In July of 2020, an appeals court left most of Tsarnaev’s convictions in place, but threw out his death sentence and ordered a new round of sentencing with a new jury. They agreed with his lawyers that jurors hadn’t been sufficiently questioned about their exposure to media before the trial, where coverage of the bombing was everywhere and people were calling for executions, and hadn’t been given enough information about the alleged influence Tsarnaev’s older brother Tamerlan had on Dzhokar carrying out the attack. (Tamerlan died in a shootout with police in the manhunt that followed the bombing.)

Donald Trump, whose administration restarted federal executions after a 17-year pause, called Dzhokar Tsarnaev an “animal.” His Justice Department appealed the sentence reduction to the Supreme Court.

Though Joe Biden has stated his opposition to the death penalty, now that his administration is in charge, it has continued to press for execution in this case.

“The record definitively demonstrates that respondent was eager to commit his crimes, was untroubled at having ended two lives and devastated many others, and remained proud of his actions,” the DOJ said in a filing. “This court should reverse the decision below and put this case back on track toward a just conclusion.”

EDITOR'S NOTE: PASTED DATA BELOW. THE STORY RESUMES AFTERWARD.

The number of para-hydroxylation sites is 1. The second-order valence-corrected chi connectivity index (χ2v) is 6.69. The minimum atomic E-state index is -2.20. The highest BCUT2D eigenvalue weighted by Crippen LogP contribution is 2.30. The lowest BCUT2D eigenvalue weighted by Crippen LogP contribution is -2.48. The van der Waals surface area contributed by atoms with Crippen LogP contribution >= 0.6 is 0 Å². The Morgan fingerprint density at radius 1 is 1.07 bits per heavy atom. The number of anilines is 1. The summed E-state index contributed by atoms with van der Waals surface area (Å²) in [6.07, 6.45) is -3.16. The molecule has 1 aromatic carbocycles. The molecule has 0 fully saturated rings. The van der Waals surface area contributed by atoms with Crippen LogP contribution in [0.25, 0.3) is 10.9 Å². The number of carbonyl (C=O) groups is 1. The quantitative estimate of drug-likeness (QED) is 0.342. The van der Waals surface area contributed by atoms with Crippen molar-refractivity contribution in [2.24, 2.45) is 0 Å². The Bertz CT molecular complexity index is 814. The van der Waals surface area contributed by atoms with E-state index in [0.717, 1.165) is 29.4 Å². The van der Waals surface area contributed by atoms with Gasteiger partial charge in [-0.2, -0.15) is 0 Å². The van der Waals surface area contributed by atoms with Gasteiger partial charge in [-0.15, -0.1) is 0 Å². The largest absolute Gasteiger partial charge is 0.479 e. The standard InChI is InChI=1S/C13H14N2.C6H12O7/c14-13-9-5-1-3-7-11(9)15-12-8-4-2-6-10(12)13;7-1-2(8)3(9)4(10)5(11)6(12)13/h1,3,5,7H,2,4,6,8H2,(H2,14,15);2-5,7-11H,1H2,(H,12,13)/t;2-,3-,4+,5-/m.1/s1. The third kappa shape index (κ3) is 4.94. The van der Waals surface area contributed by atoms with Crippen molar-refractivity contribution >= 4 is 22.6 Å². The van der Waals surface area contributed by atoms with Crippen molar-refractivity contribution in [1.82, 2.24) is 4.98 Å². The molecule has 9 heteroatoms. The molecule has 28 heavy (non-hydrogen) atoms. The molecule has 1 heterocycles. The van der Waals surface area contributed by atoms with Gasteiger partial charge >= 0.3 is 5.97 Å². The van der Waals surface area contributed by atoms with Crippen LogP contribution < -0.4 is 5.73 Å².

It also said the underlying trial was fair, and that jurors could still made a fair decision despite media coverage of the bombings.

Asked about the case earlier this year, the White House reiterated the president’s general opposition to the death penalty. This summer, the DOJ paused the federal executions that had been restarted under the Trump administration.

“President Biden has made clear, as he did on the campaign trail, that he has grave concerns about whether capital punishment, as currently implemented, is consistent with the values that are fundamental to our sense of justice and fairness,” press secretary Jen Psaki said in March. ““He’s also expressed his horror at the events that day and his actions and Tsarnaev’s actions.”

The White House and DOJ did not immediately respond to a request for comment from The Independent.

This latest appeal will be decided between now and June 2022.

The DOJ has called its case against Tsarnaev “one of the most important terrorism prosecutions in our nation’s history.”

The Independent and the nonprofit Responsible Business Initiative for Justice (RBIJ) have launched a joint campaign calling for an end to death penalty in the US.. The RBIJ has attracted more than 150 well-known signatories to their Business Leaders Declaration Against the Death Penalty – with The Independent as the latest on the list. We join high-profile executives like Ariana Huffington, Facebook’s Sheryl Sandberg, and Virgin Group founder Sir Richard Branson as part of this initiative and are making a pledge to highlight the injustices of the death penalty in our coverage.



READ NEWS SOURCE

Leave a Reply

This website uses cookies. By continuing to use this site, you accept our use of cookies.